Berg Steel Picks Up Two More Contracts

 

 

 

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Berg Steel Picks Up Two More Contracts

February 10, 2016

 

Berg Steel Pipe Corp. started its year with a shipment of 39,318 tons of steel plate from Germany, a record haul for Port Panama City and a good indicator for the type of business the company hopes to do this year.
“We’ve just booked two more contracts,” Andy Hicks, the company’s vice president of operations, reported at the Bay Economic Development Alliance meeting Wednesday morning.
Berg is one of the main tenants at the Panama City Port and has an additional, slightly smaller manufacturing plant in Mobile, Ala. The European-owned company builds two different types of natural gas pipelines — a spiral pipe and a straight seam pipe — to be used domestically.
Within its niche, the company has captured between 40 and 50 percent of the domestic market, according to Hicks. He added there are six other companies in the United States manufacturing the spiral pipes and two others producing the straight seam.
In 2014, Berg landed its largest order in company history, calling for 600 miles of pipe to build the ET Rover Pipeline project, which will deliver natural gas from the Marcellus and Utica shale areas in the Northeast to markets in the central Unites States and Canada. That was followed up with a deal to supply for the proposed Sabal Trail Transmission, a 515-mile natural gas pipeline spanning portions of Alabama, Georgia and Florida.
“We have a great reputation, and part of that is the people who work for us,” Hicks said.
However, he repeatedly said in his presentation that steel can be a fickle a business with up and downs. The newer contracts, he said, include fewer work week hours than the previous ones.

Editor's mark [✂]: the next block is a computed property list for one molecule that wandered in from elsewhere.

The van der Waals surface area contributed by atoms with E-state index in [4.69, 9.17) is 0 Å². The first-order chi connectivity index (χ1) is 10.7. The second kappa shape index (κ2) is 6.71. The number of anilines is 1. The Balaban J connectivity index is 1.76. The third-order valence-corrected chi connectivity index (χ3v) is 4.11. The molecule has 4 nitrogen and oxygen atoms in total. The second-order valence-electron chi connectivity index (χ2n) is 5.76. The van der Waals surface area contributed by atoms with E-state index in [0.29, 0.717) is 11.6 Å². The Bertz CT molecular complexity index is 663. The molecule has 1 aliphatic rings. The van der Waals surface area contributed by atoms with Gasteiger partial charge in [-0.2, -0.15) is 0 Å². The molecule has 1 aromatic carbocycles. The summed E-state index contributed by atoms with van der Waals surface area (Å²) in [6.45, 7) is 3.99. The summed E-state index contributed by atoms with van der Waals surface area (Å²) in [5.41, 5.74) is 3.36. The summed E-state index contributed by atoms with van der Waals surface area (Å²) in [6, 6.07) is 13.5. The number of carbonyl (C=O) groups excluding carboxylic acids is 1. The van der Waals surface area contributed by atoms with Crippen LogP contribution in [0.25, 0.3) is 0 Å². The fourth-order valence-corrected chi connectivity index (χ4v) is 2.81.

Even so, the company, which employees 405 people in Panama City and 283 in Mobile, is in a strong position moving forward, Hicks said. As such, they are looking at the future, including maintaining a steady supply of steel and qualified workers.
While most of the company’s steel comes from Germany, Hicks said the company also shops around to make sure a supply is still available in the event of natural, disasters, sanctions and other events that can interrupt trade.
“People think steel is steel, and it’s not,” Hicks said. “This is high-grade, high-quality. We buy all over the globe ... so we know we still have some place to buy.”
The other company priority is a supply of quality labor, especially as some of their key maintenance men are poised to retire within the next five years. The Panama City market, Hicks said, is less competitive than Mobile, and while it is easy to hire for some positions, such as fabricators, others, like trade electricians, can be harder to find.

Hiring trade electricians, he said, will be a “challenge for industry in Bay County over the next five years.”
In other news Wednesday, the EDA reported it has 16 active projects, including major gains in two projects in the aviation sector and one in the life sciences/information technology. The three projects together — nicknamed Pompano (aviation), Snapper (life sciences/IT) and Gondola (aviation) — would bring nearly 500 jobs to Bay County.

 

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Bay Economic Development Alliance

5230 West Highway 98
Panama City FL 32401

Phone: 850.215.9965

E-mail: info@bayeda.com

 

 

 

 

5230 West Hwy 98,
Panama City FL 32401

Phone: 850.215.9965

E-mail: info@bayeda.com

 

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